Refugees and asylum seekers are an overlooked sector within the LGBTQI+ community in Australia.
*Azhan works for Elevate as a peer support worker and was a facilitator and mentor for the Queer Refuge mental health support group. Queer Refuge was a six-month project run by Bridge Meals, a free monthly social dinner for LGBT+ refugees, asylum seekers and migrants in Melbourne.
“We have people from Nigeria, Uganda, Iraq, Pakistan, Fiji, Maldives, Malaysia and Afghanistan – a big mix of asylum seekers attending the sessions, and it gave them a sense of connection, community, and also space for them to start opening up because a lot of them were isolated,” Azhan told Star Observer.
The group provided a safe space for LGBT+ refugees and asylum seekers living in Melbourne to come together and to connect with one another. The fortnightly group therapy-like sessions facilitated by Azhan and a co-health counsellor gave the members the space to discuss issues from sexuality and gender identity to homophobia, transphobia and racism and how they impacted their daily lives.
Struggling With Sexuality
A 2019 report on mental illness and resilience among sexual and gender minority refugees and asylum seekers by the British Journal of General Practice found that 76% to 93% of LGBTQIA+ refugees and asylum seekers struggled with depression; 28 – 60% with anxiety, 70 – 100% with PTSD and 56 – 72% with suicide ideation.
Azhan came to Australia as an international student, and struggled to accept his sexuality due to same-sex relationships being a crime in his country of birth. He grappled with anxiety over family reactions and potential repercussions if he returned home. Azhan was most vulnerable when transitioning from international student to asylum seeker but has now been granted refugee status.
According to Azhan, he experienced family violence when living with his elder sister and her family. Following that, he encountered insecure housing and internal conflict with his sexuality and culture. That experience informs his work with other refugees as well as the group therapy sessions.
Queer Refuge, also offered fortnightly weekend seminars that informed the members of their rights as refugees/asylum seekers and as LGBT+ people and how they can safely navigate the process of seeking asylum; resettling into Australia and finding their community.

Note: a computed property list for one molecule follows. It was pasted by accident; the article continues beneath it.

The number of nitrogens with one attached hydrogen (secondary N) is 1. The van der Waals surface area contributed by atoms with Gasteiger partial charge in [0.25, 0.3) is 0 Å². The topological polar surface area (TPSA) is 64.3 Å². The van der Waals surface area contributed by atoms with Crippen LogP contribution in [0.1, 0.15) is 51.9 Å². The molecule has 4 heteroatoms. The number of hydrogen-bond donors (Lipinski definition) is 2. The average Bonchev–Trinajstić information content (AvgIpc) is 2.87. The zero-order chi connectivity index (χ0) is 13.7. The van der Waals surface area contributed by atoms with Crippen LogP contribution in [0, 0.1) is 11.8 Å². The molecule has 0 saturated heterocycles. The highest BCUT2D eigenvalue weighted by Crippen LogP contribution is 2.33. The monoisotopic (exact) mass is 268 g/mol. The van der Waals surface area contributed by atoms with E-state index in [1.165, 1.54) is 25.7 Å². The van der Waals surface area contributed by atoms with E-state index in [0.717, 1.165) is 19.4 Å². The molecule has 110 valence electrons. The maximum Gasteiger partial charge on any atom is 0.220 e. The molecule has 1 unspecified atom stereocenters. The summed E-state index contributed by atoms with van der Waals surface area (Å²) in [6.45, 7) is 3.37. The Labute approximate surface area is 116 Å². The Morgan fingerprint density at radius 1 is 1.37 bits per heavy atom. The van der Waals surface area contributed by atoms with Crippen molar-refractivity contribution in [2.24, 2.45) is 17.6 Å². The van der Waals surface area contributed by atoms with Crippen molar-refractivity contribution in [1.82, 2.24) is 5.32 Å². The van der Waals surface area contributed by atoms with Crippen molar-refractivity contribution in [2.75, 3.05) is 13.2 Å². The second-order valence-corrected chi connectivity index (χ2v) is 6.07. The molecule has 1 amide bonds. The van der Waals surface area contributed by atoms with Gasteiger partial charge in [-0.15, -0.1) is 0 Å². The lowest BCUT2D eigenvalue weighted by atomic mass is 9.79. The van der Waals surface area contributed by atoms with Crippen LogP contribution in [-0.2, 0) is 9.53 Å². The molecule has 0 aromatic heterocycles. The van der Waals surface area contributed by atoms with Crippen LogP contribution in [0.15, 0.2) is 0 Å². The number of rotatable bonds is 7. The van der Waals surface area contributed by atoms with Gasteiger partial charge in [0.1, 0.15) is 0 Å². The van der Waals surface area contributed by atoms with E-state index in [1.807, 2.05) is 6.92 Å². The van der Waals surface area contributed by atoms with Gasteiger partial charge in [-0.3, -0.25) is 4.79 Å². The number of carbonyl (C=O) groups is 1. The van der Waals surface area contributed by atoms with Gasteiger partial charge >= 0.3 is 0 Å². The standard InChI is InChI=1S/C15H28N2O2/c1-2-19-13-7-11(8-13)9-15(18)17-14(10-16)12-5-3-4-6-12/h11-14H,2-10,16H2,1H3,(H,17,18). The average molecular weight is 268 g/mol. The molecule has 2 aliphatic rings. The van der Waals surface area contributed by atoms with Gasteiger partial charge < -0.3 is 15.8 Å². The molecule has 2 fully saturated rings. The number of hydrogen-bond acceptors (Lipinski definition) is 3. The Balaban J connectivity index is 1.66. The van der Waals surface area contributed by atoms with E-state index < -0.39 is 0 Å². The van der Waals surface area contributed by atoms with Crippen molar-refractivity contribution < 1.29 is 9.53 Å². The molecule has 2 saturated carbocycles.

*Oliver was one of the refugees who attended the Queer Refuge sessions, and will be speaking about his experiences at the Refugee Alternatives 2021 conference (organised by the Refugee Council of Australia) to be held virtually from July 6-7, 2021.
Long-Term Support Lacking
Queer Refuge, however, only lasted six months, not a sufficient amount of time to give long-term support.
Azhan said that small community groups like BridgeMeals and small projects like Queer Refuge struggle to apply for funding against larger organisations even though they are doing work that are filling in the gaps that aren’t provided by the state government and these organisations. And this work is being done and led by people with lived experience, people who are often overlooked, underpaid and unpaid by these organisations.
“The problem with all this funding as well is that we’re working with vulnerable communities, particularly people of colour, as well as asylum seekers. Because a lot of mental health support groups normally cater to the mainstream, which is white-centric, the messaging (often) uses English and a language that’s more Western,” said Azhan.
Queer refugees often face a double marginalisation – they are a minority within the refugee community as well as within the larger LGBTQI+ communities.
“We’re a group that’s a bit neglected within the refugee community and the LGBT community as well. We’re facing the intersections of dealing with transphobia or homophobia within the refugee community because it’s a very taboo topic, and racism and xenophobia within the LGBT community because these are sensitive topics.”
“Most people or organisations would rather not address those issues because they will actually have to deal with the bigger community, and that may not necessarily be something that they want to deal with,” added Azhan.
* Names changed to protect identities.
The Refugee Alternatives 2021 conference,organised by the Refugee Council of Australia) will be be held virtually from July 6-7, 2021.
If you feel distressed reading the story, you can reach out to support services.
For 24 hour crisis support and suicide prevention call Lifeline on 13 11 14
For Australia-wide LGBTQI peer support call QLife on 1800 184 527 or webchat.